The Latest Issue of EJIL To be Published Next Week: Vol. 23 No. 4

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The latest issue of the European Journal of International Law will be published in the next week. Here is the Table of Contents:

Editorial: Slouching towards the Cool War; Catalonian Independence and the European Union; Roll of Honour; In this Issue


Jens David Ohlin, Nash Equilibrium and International Law

Mark Neocleous, International Law as Primitive Accumulation; Or, the Secret of Systematic Colonization

Critical Review of International Governance 

Laurence Boisson de Chazournes and Edouard Fromageau, Balancing the Scales: The World Bank Sanctions Process and Access to Remedies

Arman Sarvarian, Common Ethical Standards for Counsel before the European Court of Justice and European Court of Human Rights

Critical Review of International Jurisprudence

Julianne Kokott and Christoph Sobotta, The Kadi Case: Constitutional Core Values and International Law – Finding the Balance?  

Roaming Charges: Places of Kitsch: Orlando California 

Realizing Utopia: Reflections on Antonio Cassese’s Vision of International Law

J.H.H.W., Antonio Cassese: Head in the Clouds, Feet on the Ground

Marko Milanovic, On Realistic Utopias and Other Oxymorons: An Essay on Antonio Cassese’s Last Book

Hélène Ruiz Fabri, Enhancing the Rhetoric of Jus Cogens

Pierre-Marie Dupuy, Back to the Future of a Multilateral Dimension of the Law of State Responsibility for Breaches of ‘Obligations Owed to the International Community as a Whole’

Iain Scobbie, ‘All right, Mr. DeMille, I’m ready for my close-up’: Some Critical Reflections on Professor Cassese’s ‘The International Court of Justice: It is High Time to Restyle the Respected Old Lady’

Philip Alston and Colin Gillespie, Global Human Rights Monitoring, New Technologies, and the Politics of Information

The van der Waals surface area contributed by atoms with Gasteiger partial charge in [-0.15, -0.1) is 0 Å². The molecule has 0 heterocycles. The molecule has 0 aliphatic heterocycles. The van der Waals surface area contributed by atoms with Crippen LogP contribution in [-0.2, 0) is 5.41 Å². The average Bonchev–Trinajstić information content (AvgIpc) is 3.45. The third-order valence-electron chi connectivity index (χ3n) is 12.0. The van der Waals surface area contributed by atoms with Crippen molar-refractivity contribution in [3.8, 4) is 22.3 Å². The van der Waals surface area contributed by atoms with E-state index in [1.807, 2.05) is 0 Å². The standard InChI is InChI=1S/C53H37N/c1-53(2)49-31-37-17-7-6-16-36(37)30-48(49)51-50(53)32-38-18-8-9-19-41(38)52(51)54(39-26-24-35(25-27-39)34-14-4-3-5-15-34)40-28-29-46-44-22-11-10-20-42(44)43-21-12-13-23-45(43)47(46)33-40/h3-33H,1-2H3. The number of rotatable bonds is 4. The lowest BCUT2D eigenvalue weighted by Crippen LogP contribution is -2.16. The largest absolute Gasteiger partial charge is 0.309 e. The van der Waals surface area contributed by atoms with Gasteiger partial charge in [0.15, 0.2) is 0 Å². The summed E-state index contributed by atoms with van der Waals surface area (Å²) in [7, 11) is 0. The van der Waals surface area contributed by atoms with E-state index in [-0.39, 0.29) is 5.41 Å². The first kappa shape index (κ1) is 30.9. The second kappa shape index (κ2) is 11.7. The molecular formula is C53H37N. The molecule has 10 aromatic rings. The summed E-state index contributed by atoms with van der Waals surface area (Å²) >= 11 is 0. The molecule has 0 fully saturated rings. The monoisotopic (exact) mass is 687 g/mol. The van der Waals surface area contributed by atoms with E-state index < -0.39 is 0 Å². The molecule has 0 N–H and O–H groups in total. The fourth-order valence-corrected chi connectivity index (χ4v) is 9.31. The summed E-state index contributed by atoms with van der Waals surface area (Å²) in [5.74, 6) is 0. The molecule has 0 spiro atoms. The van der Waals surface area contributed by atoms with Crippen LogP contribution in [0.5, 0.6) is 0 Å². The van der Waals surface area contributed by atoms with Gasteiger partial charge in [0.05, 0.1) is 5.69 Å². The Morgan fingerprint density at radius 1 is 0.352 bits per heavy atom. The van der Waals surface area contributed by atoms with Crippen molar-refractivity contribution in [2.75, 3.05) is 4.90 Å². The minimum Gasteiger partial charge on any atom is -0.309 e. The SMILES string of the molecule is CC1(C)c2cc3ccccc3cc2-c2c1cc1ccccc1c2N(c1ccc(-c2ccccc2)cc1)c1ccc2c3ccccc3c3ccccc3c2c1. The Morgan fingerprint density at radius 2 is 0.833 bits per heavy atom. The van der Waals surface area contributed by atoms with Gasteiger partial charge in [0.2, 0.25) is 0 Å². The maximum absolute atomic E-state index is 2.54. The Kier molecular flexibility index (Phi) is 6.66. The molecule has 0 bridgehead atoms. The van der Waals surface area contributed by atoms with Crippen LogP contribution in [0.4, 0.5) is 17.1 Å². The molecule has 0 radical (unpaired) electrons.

Francesco Francioni, From Utopia to Disenchantment: The Ill Fate of ‘Moderate Monism’ in the ICJ Judgment on The Jurisdictional Immunities of the State

Orna Ben-Naftali, Sentiment, Sense and Sensibility in the Genesis of Utopian Traditions

Isabel Feichtner, Realizing Utopia through the Practice of International Law 


B. S. Chimni, The Self, Modern Civilization, and International Law: Learning from Mohandas Karamchand Gandhi’s Hind Swaraj or Indian Home Rule

Book Reviews

Jean Ziegler, Christophe Golay, Claire Mahon and Sally-Ann WayThe Fight for the Right to Food. Lessons Learned; Olivier de Schutter and Kaitlin Cordes (eds). Accounting for Hunger. The Right to Food in the Era of Globalization; Otto Hospes and Irene Hadiprayitno (eds)Governing Food Security. Law, Politics and the Right to Food; Lidija Knuth and Margret Vidar Constitutional and Legal Protection of the Right to Food around the World (Hans Morten Haugen)

Brad R. Roth. Sovereign Equality and Moral Disagreement: Premises of a Pluralist International Legal Order (Rose Parfitt)

Ronen Steinke. The Politics of International Criminal Justice (Alexandra Kemmerer)

Paul Christoph Bornkamm. Rwanda’s Gacaca Courts. Between Retribution and Reparation (Gerd Hankel)

Annelise Riles. Collateral Knowledge: Legal Reasoning in the Global Financial Markets (Fleur Johns) 

The Last Page 

Eusebe Salverte, Le droit des nations, Ode

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